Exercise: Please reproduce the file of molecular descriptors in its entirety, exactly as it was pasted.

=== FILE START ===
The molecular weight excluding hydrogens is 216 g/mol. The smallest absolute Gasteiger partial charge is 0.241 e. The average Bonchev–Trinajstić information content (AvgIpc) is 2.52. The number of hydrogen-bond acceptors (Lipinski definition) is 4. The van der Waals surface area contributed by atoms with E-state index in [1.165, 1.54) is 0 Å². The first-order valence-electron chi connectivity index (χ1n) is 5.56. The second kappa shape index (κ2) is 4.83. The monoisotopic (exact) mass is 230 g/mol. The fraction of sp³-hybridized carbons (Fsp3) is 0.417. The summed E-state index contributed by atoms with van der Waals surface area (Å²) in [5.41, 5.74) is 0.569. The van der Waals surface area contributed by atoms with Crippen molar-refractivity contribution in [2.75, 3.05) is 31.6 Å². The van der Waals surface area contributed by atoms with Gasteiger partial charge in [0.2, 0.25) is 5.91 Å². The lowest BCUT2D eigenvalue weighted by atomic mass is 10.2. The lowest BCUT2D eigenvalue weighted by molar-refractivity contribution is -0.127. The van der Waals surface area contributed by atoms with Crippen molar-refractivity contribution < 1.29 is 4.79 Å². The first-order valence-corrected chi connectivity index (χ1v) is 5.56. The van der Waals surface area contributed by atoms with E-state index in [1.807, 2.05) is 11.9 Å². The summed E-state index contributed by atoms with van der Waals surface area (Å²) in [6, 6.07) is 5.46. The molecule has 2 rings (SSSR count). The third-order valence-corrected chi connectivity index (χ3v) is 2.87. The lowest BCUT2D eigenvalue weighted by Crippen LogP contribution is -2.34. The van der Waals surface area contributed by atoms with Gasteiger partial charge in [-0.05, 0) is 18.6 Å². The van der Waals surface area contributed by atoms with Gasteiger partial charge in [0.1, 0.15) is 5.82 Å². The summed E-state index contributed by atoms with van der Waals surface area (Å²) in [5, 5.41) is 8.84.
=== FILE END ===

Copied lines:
The molecular weight excluding hydrogens is 216 g/mol. The smallest absolute Gasteiger partial charge is 0.241 e. The average Bonchev–Trinajstić information content (AvgIpc) is 2.52. The number of hydrogen-bond acceptors (Lipinski definition) is 4. The van der Waals surface area contributed by atoms with E-state index in [1.165, 1.54) is 0 Å². The first-order valence-electron chi connectivity index (χ1n) is 5.56. The second kappa shape index (κ2) is 4.83. The monoisotopic (exact) mass is 230 g/mol. The fraction of sp³-hybridized carbons (Fsp3) is 0.417. The summed E-state index contributed by atoms with van der Waals surface area (Å²) in [5.41, 5.74) is 0.569. The van der Waals surface area contributed by atoms with Crippen molar-refractivity contribution in [2.75, 3.05) is 31.6 Å². The van der Waals surface area contributed by atoms with Gasteiger partial charge in [0.2, 0.25) is 5.91 Å². The lowest BCUT2D eigenvalue weighted by atomic mass is 10.2. The lowest BCUT2D eigenvalue weighted by molar-refractivity contribution is -0.127. The van der Waals surface area contributed by atoms with Crippen molar-refractivity contribution < 1.29 is 4.79 Å². The first-order valence-corrected chi connectivity index (χ1v) is 5.56. The van der Waals surface area contributed by atoms with E-state index in [1.807, 2.05) is 11.9 Å². The summed E-state index contributed by atoms with van der Waals surface area (Å²) in [6, 6.07) is 5.46. The molecule has 2 rings (SSSR count). The third-order valence-corrected chi connectivity index (χ3v) is 2.87. The lowest BCUT2D eigenvalue weighted by Crippen LogP contribution is -2.34. The van der Waals surface area contributed by atoms with Gasteiger partial charge in [-0.05, 0) is 18.6 Å². The van der Waals surface area contributed by atoms with Gasteiger partial charge in [0.1, 0.15) is 5.82 Å². The summed E-state index contributed by atoms with van der Waals surface area (Å²) in [5, 5.41) is 8.84.